Skagit River, Underwater Photography

Published on August 25th, 2014 by Rodney

The Skagit River is a popular playground for river trout fishermen in July and August. From Vancouver, it takes around two and a half hours to reach so day trips are possible for those who don’t mind the long days. It produces bull trout and rainbow trout, which are not hard to entice even in clear water condition. This presents plenty of opportunities for the photographers. During our recent trips, I invested more time on capturing our fish underwater before they swam away. Here are some of my favourites so far.

Skagit River Bull Trout

Skagit River Bull Trout

Skagit River Bull Trout

Skagit River Rainbow Trout

After each fishing trip, I usually have hundreds of photographs to go through and only the few best ones make it on here. This particular photograph sat on my desktop for a week now while I tried to decide whether it should be shown or not because the bloody eye kind of ruins it.

Skagit River Rainbow Trout

In the end I wanted to show this photograph for a couple of reasons. It’s one of the better underwater shots I have taken so far this year. Secondly, it raises an important topic on lure hook size and fish mortality, an issue which we like to conveniently ignore more often than not. The size of the hook you choose to use on your lure can determine the outcome of your catch. If the hook is too large, a small fish can be injured when caught, sometimes fatally.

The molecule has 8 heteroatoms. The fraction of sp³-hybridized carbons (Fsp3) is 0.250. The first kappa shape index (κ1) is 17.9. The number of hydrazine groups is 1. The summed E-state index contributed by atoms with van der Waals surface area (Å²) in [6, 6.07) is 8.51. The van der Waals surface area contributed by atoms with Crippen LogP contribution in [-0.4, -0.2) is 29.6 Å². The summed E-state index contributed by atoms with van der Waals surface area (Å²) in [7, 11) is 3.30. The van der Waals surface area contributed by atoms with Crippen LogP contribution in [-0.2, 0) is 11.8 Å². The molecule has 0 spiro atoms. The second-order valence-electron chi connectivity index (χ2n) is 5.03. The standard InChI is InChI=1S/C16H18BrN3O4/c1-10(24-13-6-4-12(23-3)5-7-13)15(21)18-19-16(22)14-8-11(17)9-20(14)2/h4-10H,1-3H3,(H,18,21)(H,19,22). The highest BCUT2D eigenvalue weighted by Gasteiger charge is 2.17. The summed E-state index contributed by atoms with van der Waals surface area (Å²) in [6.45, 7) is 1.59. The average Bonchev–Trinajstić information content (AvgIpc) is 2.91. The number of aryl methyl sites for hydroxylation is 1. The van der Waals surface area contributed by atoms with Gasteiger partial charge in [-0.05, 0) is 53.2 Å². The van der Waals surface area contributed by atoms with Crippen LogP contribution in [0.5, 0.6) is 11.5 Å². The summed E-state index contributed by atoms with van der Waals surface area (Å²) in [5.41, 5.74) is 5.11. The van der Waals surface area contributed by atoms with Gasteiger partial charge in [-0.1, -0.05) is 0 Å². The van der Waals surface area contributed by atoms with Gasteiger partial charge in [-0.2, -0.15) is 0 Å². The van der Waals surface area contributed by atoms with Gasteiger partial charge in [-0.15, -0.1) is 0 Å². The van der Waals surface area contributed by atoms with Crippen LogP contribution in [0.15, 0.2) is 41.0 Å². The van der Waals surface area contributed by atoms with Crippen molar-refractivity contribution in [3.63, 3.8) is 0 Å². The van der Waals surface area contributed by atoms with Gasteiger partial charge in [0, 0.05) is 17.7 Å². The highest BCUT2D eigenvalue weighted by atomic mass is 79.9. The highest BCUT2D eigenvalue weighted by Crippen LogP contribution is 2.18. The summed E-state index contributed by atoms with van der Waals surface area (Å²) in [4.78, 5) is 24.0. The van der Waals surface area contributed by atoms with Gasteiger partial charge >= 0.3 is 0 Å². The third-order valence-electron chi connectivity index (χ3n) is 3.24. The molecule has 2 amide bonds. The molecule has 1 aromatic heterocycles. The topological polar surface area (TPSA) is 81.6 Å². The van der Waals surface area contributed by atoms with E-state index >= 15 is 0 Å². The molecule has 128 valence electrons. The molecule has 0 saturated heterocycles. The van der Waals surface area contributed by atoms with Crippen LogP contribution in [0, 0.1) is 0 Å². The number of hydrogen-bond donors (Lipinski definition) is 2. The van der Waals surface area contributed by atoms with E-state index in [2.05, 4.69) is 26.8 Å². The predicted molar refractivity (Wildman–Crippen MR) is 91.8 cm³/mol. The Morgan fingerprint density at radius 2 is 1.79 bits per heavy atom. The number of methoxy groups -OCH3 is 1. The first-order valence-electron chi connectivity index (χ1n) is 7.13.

In this case, a small rainbow trout grabbed a spoon intended for the larger bull trout, which had a size 1 hook on it. The larger gap of the hook ended up injuring the right eye of the fish. It’s difficult to determine the survival of this fish despite of the fact that it swam away quickly. In hindsight, to avoid this, a smaller hook like a size 2 or 4 could have been used which we do from time to time. If you are targeting big fish in streams where small fish might be caught, definitely take that into consideration. I know we will remind ourselves this more often in the future to reduce catch and release mortality.

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